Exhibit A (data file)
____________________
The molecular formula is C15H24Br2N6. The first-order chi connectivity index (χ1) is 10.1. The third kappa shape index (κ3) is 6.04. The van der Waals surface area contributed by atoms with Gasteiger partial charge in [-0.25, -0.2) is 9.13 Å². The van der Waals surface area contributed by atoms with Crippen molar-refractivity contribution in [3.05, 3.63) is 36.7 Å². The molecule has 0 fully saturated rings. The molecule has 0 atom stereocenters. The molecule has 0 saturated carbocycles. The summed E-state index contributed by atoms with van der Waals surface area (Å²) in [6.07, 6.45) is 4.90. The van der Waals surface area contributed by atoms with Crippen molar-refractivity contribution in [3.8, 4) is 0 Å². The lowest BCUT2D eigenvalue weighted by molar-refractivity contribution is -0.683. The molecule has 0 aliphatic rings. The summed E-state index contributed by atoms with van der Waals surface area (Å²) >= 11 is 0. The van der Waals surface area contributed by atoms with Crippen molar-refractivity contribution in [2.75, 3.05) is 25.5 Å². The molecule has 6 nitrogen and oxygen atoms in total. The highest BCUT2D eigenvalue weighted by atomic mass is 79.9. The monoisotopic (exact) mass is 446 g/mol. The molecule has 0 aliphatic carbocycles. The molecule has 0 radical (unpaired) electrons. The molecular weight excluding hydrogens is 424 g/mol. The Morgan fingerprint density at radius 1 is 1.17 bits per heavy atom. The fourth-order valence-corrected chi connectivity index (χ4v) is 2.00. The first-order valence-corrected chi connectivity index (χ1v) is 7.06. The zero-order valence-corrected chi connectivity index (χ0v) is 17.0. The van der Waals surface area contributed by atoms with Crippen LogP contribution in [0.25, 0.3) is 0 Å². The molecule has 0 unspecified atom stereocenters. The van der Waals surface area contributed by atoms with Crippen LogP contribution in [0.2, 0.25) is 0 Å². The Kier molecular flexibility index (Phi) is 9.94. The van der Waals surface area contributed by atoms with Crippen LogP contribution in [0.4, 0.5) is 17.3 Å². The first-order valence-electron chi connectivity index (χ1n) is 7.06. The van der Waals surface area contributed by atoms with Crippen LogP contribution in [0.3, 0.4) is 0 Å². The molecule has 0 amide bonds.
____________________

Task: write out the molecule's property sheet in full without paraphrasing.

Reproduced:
The molecular formula is C15H24Br2N6. The first-order chi connectivity index (χ1) is 10.1. The third kappa shape index (κ3) is 6.04. The van der Waals surface area contributed by atoms with Gasteiger partial charge in [-0.25, -0.2) is 9.13 Å². The van der Waals surface area contributed by atoms with Crippen molar-refractivity contribution in [3.05, 3.63) is 36.7 Å². The molecule has 0 fully saturated rings. The molecule has 0 atom stereocenters. The molecule has 0 saturated carbocycles. The summed E-state index contributed by atoms with van der Waals surface area (Å²) in [6.07, 6.45) is 4.90. The van der Waals surface area contributed by atoms with Crippen molar-refractivity contribution in [3.8, 4) is 0 Å². The lowest BCUT2D eigenvalue weighted by molar-refractivity contribution is -0.683. The molecule has 0 aliphatic rings. The summed E-state index contributed by atoms with van der Waals surface area (Å²) >= 11 is 0. The van der Waals surface area contributed by atoms with Crippen molar-refractivity contribution in [2.75, 3.05) is 25.5 Å². The molecule has 6 nitrogen and oxygen atoms in total. The highest BCUT2D eigenvalue weighted by atomic mass is 79.9. The monoisotopic (exact) mass is 446 g/mol. The molecule has 0 aliphatic carbocycles. The molecule has 0 radical (unpaired) electrons. The molecular weight excluding hydrogens is 424 g/mol. The Morgan fingerprint density at radius 1 is 1.17 bits per heavy atom. The fourth-order valence-corrected chi connectivity index (χ4v) is 2.00. The first-order valence-corrected chi connectivity index (χ1v) is 7.06. The zero-order valence-corrected chi connectivity index (χ0v) is 17.0. The van der Waals surface area contributed by atoms with Crippen LogP contribution in [0.25, 0.3) is 0 Å². The molecule has 0 unspecified atom stereocenters. The van der Waals surface area contributed by atoms with Crippen LogP contribution in [0.2, 0.25) is 0 Å². The Kier molecular flexibility index (Phi) is 9.94. The van der Waals surface area contributed by atoms with Crippen LogP contribution in [0.4, 0.5) is 17.3 Å². The first-order valence-electron chi connectivity index (χ1n) is 7.06. The van der Waals surface area contributed by atoms with Crippen LogP contribution in [0.3, 0.4) is 0 Å². The molecule has 0 amide bonds.